Until very recently, this Dayton.com writer had never eaten Thai food.
Suffering from a severe peanut allergy, I had always steered clear of Thai restaurants — from a young age, I was told that cross-contamination was too big of a possibility, and as a result I always looked on in envy as friends raved over their Pad Thai and Massaman Curry.
But then a miracle occurred: I discovered that in recent years, many Thai places, especially higher-end restaurants, have opted to use vegetable or other neutral oils in their cooking, leaving the peanuts to the specific plates and significantly diminishing the chance of cross-contamination. Since then, it’s opened a whole new culinary world for me (though Pad Thai will, sadly, forever be off the menu) and others who suffer from that same peanut affliction, and I’m certainly making up for lost time in getting my Thai food on.
For those who live a bit further down 75 South or who simply are seeking a new Thai spot, consider Centerville's new-ish Nida Thai Cuisine. Opened this past April at 853 E. Franklin St., the family-owned Nida Thai offers friendly dine-in or takeout "fast casual" fare at reasonable prices. Co-owner Pirom Tintong told Dayton Daily News business reporter Mark Fisher that he and his family have worked in Thai restaurants for the past 15 years in San Francisco, New York and Dayton, and their traditional dishes satisfy your taste buds and your belly.
Walk up to their order counter to grab some Thai on the run, but if you have some time, grab a seat either inside their bright and lively restaurant or under an umbrella outside.
A Thai ice coffee or tea ($2.50) is a necessity: Nida Thai's ice coffee is perfectly sweet and refreshing with the traditional cardamom spice along with almond extract giving that signature taste to the coffee, topped with heavy cream. Not only is the taste divine, it helped counterbalance some of the dishes' heat.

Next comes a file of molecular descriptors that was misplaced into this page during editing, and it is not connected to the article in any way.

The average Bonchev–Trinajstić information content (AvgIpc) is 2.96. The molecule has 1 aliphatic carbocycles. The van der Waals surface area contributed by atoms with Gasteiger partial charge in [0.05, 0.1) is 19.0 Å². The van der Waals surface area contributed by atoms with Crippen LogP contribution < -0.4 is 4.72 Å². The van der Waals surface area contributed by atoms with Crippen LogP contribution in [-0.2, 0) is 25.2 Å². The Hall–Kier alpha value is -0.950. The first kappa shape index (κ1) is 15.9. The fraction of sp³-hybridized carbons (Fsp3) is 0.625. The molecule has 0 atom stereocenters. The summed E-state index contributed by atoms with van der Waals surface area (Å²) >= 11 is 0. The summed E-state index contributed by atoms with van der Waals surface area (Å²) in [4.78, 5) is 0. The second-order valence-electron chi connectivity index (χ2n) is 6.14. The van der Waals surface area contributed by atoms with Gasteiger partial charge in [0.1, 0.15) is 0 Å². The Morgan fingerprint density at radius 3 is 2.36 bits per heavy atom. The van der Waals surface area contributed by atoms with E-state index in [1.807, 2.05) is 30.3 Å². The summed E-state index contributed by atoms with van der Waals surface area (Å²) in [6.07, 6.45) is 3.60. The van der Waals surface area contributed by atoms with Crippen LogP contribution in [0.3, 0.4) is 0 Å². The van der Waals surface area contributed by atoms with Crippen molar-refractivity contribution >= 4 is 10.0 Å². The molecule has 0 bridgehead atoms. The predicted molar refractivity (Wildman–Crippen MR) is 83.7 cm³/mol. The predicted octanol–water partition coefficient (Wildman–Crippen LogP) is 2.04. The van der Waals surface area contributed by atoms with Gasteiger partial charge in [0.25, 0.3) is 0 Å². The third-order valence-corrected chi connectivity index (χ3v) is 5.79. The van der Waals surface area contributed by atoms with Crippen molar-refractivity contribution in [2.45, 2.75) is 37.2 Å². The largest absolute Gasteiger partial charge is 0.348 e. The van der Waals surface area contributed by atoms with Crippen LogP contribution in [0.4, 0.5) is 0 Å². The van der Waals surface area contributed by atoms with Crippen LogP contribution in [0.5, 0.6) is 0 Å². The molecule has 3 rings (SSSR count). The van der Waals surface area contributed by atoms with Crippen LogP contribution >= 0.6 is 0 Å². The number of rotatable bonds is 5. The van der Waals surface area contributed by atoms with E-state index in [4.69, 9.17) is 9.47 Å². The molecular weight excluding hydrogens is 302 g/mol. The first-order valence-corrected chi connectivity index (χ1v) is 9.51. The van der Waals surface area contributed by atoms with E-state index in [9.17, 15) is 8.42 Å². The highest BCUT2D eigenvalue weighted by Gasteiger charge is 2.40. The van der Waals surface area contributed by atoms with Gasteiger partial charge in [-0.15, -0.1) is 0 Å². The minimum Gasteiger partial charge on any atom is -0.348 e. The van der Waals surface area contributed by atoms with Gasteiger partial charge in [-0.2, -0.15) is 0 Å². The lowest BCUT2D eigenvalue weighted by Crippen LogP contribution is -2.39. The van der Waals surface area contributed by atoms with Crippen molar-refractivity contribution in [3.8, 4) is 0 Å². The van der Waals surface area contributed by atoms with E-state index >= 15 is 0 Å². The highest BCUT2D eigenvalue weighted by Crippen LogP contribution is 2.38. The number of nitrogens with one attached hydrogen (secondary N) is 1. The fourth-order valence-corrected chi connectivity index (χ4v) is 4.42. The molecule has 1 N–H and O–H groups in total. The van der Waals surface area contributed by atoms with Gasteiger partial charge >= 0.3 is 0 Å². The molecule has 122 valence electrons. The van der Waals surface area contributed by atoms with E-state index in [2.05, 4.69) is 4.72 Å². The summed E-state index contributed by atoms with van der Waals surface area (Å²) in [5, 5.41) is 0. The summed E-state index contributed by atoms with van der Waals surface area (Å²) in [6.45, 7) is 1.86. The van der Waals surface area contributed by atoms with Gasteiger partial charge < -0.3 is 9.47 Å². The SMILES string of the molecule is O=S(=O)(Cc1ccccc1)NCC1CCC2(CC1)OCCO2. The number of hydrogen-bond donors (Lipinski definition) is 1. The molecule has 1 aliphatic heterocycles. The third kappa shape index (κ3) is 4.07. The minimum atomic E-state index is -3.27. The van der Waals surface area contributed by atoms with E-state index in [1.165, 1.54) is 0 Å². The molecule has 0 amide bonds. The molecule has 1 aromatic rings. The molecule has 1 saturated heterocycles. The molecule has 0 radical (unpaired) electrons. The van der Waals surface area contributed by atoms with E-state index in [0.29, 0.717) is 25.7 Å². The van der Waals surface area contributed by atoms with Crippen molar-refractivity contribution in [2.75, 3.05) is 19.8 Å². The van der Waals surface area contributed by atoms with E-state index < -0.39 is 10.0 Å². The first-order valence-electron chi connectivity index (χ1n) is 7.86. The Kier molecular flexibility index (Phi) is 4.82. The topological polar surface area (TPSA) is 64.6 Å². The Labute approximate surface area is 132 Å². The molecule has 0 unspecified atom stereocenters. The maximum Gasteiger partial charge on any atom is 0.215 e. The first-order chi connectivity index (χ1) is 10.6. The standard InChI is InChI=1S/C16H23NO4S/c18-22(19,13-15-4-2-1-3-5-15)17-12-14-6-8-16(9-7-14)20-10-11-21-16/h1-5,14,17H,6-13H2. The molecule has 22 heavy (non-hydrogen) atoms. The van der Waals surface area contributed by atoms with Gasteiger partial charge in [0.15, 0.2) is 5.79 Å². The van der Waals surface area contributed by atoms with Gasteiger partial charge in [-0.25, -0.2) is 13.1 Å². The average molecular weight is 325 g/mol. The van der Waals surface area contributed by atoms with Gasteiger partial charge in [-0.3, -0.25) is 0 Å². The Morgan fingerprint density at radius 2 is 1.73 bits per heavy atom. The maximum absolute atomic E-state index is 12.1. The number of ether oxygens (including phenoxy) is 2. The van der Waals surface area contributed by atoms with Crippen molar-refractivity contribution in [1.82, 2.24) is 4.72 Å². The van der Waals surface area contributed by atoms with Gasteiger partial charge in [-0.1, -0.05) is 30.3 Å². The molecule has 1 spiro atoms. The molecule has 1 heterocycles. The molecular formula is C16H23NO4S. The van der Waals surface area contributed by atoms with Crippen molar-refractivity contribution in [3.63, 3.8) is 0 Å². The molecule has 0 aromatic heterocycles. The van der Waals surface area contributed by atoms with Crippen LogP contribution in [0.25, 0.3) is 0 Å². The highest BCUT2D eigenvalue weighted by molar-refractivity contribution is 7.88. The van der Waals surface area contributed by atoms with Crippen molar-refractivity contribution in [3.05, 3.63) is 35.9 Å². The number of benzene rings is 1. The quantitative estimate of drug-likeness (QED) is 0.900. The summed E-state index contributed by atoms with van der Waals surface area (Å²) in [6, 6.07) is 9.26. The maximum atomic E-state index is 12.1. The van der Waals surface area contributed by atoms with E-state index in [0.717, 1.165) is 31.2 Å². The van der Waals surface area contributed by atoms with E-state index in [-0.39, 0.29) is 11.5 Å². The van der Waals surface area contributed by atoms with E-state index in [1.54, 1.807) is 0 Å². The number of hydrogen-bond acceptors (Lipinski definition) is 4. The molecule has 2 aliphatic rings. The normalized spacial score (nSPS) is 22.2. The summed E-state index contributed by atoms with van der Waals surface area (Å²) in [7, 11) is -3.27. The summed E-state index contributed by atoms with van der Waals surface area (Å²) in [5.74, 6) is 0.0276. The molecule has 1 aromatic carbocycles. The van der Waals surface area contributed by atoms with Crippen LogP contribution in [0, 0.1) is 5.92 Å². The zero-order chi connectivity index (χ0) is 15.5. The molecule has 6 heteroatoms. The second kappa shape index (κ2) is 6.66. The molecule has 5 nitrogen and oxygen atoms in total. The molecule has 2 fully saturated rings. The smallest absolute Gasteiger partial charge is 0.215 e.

Start with some softy rolls as an appetizer ($4), with eight pieces of soft rice paper wrapped around veggies, tofu and cooked egg topped with a tasty honey sweet and sour brown sauce. Crunchy and soft in the same bite, you can't just eat one piece! Better to share with a friend or two to save room for the entrees.
The Tom Yum lemongrass soup ($5) is full of bright and fresh flavors, including lime leaves, galangal (related to the ginger root), mushrooms, tomatoes, cilantro and green onions. Get the hot and sour soup with chicken or shrimp; both will warm you to the core.
For our entrees, my dining companion and I shared the green curry zucchini with all four meat options (chicken, beef, pork and shrimp, $15 with individual meat options at lower prices), and the Paradise Beef, one of Nida Thai's signature dishes ($13). At Nida Thai, spice levels vary from a one (mild heat) to a three (very hot).
The green curry zucchini at level two still had a great kick to it — the green curry paste made with hot chilies, garlic, lemongrass and more blended with coconut milk was a great texture and tasted great with all of the meat options, though I preferred the pork. Add some zucchini, bell peppers and basil leaves to the curry and mix in some white rice and that is a delish dish with enough to save some for a later meal.
If your definition of paradise isn't an intense dry heat that lingers as the meal goes on, then sorry, Milton, but you're lost. Stir-fried into an oyster sauce with mushrooms, carrots, onions and green onions, the Paradise Beef at level three left our lips tingling long after we left the restaurant, but we couldn't stop eating it; the heat just felt too good. Again, the plate was enough for a second meal.
Not only is a dinner for two reasonably priced at Nida Thai, but they offer a weekday lunch special that changes daily from 11 a.m. to 2 p.m. of either two items for $6.99 or three items for $7.99, with a side salad included. Check their Facebook to find out the specials ahead of time. You can substitute fried rice for the traditional steamed rice in the curry dishes and signature dishes for $2, and brown rice or steamed noodles for $1.
Every dish that came out of the kitchen looked chock full of vivid and fresh vegetables and smelled sublime, which is exactly what you want to experience at most any restaurant. The fact that Nida Thai also offers ample portions at great prices, and are peanut allergy-friendly, is just the icing on the cake.
Nida Thai Cuisine
863 E. Franklin St., Centerville
Hours: Mon-Fri 11 a.m.- 9 p.m.; Sat 12 p.m. - 9 p.m.; closed Sunday.
Look for them online at nidathaicuisine.com or find them on Facebook.